• Update them on what’s going on: How you’re continuing to fulfill your mission under the current constraints. Share the challenges you’re facing, how coronavirus affects your work and programming but also show your plan to overcome those obstacles. Remind them: Poverty/homelessness/domestic abuse etc. don’t stop for a virus.
  • When communicating with donors, ask THEM if they need any assistance which your organization can provide. They are part of your broader family and just because they support you financially doesn’t mean this can’t be a two-way street.
  • Demonstrate empathy. Keep in mind the sea of red on Wall Street monitors. You may have donors who have taken a very nasty financial hit in the last week. This only adds to the overall stress. Be sympathetic to what they’re experiencing.

How should you communicate with supporters?

  • Pick up the phone! Call, check to see how they’re doing. While you have them on the line, ask for THEIR stories of how and why they became donors and supporters of your cause. This is great material which can be used later at events, in marketing and fundraising collateral.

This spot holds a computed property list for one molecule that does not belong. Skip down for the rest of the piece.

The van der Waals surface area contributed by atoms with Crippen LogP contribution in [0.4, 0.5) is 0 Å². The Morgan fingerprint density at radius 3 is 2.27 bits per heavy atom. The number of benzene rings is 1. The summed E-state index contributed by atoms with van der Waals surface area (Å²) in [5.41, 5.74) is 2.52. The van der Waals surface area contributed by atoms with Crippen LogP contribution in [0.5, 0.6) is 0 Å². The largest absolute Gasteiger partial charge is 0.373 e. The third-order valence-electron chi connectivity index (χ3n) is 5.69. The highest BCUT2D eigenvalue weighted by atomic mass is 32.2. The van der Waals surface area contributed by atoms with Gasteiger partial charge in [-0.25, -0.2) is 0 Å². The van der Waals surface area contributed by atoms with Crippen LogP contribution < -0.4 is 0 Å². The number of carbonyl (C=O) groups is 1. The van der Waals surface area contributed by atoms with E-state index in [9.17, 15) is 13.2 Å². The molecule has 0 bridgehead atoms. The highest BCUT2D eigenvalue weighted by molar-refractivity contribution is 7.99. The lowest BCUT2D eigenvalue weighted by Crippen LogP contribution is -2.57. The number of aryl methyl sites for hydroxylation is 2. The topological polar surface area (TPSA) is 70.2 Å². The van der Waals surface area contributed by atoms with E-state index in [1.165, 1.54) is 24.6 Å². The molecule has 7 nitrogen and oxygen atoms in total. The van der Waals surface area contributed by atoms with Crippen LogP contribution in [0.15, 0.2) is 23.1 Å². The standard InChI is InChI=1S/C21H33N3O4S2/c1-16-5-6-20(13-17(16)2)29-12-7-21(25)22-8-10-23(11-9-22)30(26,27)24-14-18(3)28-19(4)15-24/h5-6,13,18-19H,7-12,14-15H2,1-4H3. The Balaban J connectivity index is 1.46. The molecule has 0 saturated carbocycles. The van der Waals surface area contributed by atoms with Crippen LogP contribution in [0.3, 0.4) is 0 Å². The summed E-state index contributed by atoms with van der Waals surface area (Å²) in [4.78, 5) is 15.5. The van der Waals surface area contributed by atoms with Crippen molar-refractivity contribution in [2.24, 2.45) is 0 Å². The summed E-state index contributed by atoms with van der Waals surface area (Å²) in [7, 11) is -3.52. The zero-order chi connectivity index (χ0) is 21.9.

• If texting is your normal mode of conversation with donors, text away.
  • An email from you might be a breath of fresh air. The entire news cycle- and their Inbox- is dominated by COVID-19, so give them a break. Make them feel good. Tell them a story.
  • And hey, if you’re already sending them an email, get to know your donors better. Send them a survey. Use the data to help build and strengthen the relationship.
  • Additionally, email is a perfect platform for updates. Have a look at a great update email from Rosie’s Place in Boston.
  • Create a landing page on your website which you update as warranted. This way people know there’s one page on your site they have to visit for updates instead of always looking for new links. You should place the latest news/updates at the top of that page. Have a link to it on your homepage and distribute that link via social media. Coronavirus is all over the news. People will be searching your site for updates.